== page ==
It certainly would have been a different career from what I chose.

I think I should have believed in myself a little more and taken painting lessons much earlier than the ones I took 4 years ago. Then I could perhaps be a 10th as successful as you.

Unknown said...

Hi Hallie - I don't see anything "boring" about you at all!! Anyone with your imagination, wit and sense of humor can't be boring.

Hi "r" - I can identify with your list. The irony of life is that we don't know these things when we're young and have the time and energy. If only we could live life backwards, like Merlin!

Hi Don - the shows are in Maine and New York. I WISH you were within driving distance and then we could finally meet! Great answer to this question - - you obviously took the right course in live because it led you to the family you now have and cherish!

Hi Sheila - but, you took such an interesting course in life that led you to forensic art and, from what I remember, you became successful at it! Imagine how many people you helped!! We artists have little chance to do that, so you've far exceeded any of my own goals.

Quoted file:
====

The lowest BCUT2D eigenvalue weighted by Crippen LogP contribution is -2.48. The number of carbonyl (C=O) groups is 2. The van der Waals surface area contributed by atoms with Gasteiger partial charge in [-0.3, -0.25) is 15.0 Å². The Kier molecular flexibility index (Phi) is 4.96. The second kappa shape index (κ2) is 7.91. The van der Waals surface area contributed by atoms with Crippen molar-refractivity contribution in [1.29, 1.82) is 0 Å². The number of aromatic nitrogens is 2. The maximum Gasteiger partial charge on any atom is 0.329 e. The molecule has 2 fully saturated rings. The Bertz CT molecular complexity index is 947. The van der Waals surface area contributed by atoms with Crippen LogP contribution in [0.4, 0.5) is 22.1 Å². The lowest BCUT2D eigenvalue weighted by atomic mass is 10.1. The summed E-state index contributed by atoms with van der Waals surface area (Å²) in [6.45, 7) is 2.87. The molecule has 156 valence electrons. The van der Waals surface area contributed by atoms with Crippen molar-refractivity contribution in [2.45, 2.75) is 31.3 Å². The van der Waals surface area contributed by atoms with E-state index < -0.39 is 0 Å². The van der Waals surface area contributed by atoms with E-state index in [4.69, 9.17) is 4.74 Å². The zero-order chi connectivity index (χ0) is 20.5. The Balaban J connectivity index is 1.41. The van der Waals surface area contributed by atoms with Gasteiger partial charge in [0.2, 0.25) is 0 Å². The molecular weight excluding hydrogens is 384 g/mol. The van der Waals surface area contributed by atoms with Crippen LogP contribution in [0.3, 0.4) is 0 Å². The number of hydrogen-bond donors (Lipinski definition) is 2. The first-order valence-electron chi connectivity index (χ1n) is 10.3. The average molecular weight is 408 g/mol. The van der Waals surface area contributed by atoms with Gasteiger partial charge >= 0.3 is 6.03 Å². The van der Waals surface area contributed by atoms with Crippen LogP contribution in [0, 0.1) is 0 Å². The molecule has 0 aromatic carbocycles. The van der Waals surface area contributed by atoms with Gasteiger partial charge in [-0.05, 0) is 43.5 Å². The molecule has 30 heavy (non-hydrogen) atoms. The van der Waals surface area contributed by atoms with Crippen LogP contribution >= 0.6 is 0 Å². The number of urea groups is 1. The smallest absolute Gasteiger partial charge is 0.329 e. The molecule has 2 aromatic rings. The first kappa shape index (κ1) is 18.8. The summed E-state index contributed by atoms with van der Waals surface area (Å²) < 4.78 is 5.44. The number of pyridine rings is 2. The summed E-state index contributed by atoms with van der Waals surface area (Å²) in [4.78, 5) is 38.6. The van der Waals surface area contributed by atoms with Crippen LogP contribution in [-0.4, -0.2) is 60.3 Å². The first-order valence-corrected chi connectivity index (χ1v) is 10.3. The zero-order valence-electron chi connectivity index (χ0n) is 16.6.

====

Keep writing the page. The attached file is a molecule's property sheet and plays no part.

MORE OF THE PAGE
M said...

I've often considered how my life would be different if I had studied design out of high school like I wanted to instead of pursuing degrees in education. I just consider it but I think the stability of my first career was important to my psychological development and it gave me the financial stability to comfortably move into art. I've accepted the no art school training. I wish I had actively pursued art from 1973 to 1998. I should have drawn more and painted but instead I thought about and read about it. Those endeavours have supported my development in a totally different way.
I have my fingers crossed to fog lifting today and setting off on my art trip to NY and Boston.

Carolyn Abrams said...

I don't think i would have done anything different. I believe that all my art experiences have led me to the place that i am now where it is all coming together. Working with you is now making sense of it all, you are filling in the blanks and it has been such an amazing ride!! I can't wait to see what develops next!

Eva said...

I've finally learned in my old age that the biggest waste of time and probably the most emotionally draining was "shoulding" all over myself.I retired not at the top of my abilities, but where I am the most content. I know now that what I fought so hard to win I really didn't want or I would have had it. Two solo at one time blows my mind! I can't imagine what more you could have done to top that.I hope you realize how much you have accomplished and what a wonderful artist you are. Bravo!

Mark Sheeky said...